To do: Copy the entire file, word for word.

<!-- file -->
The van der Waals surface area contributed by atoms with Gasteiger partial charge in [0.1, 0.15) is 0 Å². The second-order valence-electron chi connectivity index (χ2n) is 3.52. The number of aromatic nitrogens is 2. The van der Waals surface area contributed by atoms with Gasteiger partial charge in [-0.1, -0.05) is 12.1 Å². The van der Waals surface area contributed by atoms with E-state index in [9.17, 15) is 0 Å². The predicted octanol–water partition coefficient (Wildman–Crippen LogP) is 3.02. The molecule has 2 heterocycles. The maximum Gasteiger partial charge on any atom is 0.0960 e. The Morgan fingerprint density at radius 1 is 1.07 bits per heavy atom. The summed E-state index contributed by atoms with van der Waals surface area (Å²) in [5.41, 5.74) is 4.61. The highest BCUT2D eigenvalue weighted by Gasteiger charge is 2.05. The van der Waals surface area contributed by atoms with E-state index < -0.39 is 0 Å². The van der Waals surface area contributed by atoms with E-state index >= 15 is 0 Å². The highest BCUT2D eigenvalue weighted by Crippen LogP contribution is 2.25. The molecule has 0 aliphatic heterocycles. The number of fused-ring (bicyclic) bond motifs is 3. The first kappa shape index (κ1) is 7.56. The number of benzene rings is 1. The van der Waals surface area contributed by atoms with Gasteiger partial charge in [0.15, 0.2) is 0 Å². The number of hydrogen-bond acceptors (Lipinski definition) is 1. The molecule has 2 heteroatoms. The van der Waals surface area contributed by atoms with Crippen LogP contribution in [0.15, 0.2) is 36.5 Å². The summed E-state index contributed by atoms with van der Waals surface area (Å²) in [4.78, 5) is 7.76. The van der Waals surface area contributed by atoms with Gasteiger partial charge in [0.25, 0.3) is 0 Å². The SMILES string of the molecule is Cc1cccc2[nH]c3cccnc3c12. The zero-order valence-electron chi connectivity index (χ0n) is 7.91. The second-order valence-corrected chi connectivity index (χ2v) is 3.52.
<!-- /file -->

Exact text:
The van der Waals surface area contributed by atoms with Gasteiger partial charge in [0.1, 0.15) is 0 Å². The second-order valence-electron chi connectivity index (χ2n) is 3.52. The number of aromatic nitrogens is 2. The van der Waals surface area contributed by atoms with Gasteiger partial charge in [-0.1, -0.05) is 12.1 Å². The van der Waals surface area contributed by atoms with E-state index in [9.17, 15) is 0 Å². The predicted octanol–water partition coefficient (Wildman–Crippen LogP) is 3.02. The molecule has 2 heterocycles. The maximum Gasteiger partial charge on any atom is 0.0960 e. The Morgan fingerprint density at radius 1 is 1.07 bits per heavy atom. The summed E-state index contributed by atoms with van der Waals surface area (Å²) in [5.41, 5.74) is 4.61. The highest BCUT2D eigenvalue weighted by Gasteiger charge is 2.05. The van der Waals surface area contributed by atoms with E-state index < -0.39 is 0 Å². The van der Waals surface area contributed by atoms with E-state index >= 15 is 0 Å². The highest BCUT2D eigenvalue weighted by Crippen LogP contribution is 2.25. The molecule has 0 aliphatic heterocycles. The number of fused-ring (bicyclic) bond motifs is 3. The first kappa shape index (κ1) is 7.56. The number of benzene rings is 1. The van der Waals surface area contributed by atoms with Gasteiger partial charge in [0.15, 0.2) is 0 Å². The number of hydrogen-bond acceptors (Lipinski definition) is 1. The molecule has 2 heteroatoms. The van der Waals surface area contributed by atoms with Crippen LogP contribution in [0.15, 0.2) is 36.5 Å². The summed E-state index contributed by atoms with van der Waals surface area (Å²) in [4.78, 5) is 7.76. The van der Waals surface area contributed by atoms with Gasteiger partial charge in [0.25, 0.3) is 0 Å². The SMILES string of the molecule is Cc1cccc2[nH]c3cccnc3c12. The zero-order valence-electron chi connectivity index (χ0n) is 7.91. The second-order valence-corrected chi connectivity index (χ2v) is 3.52.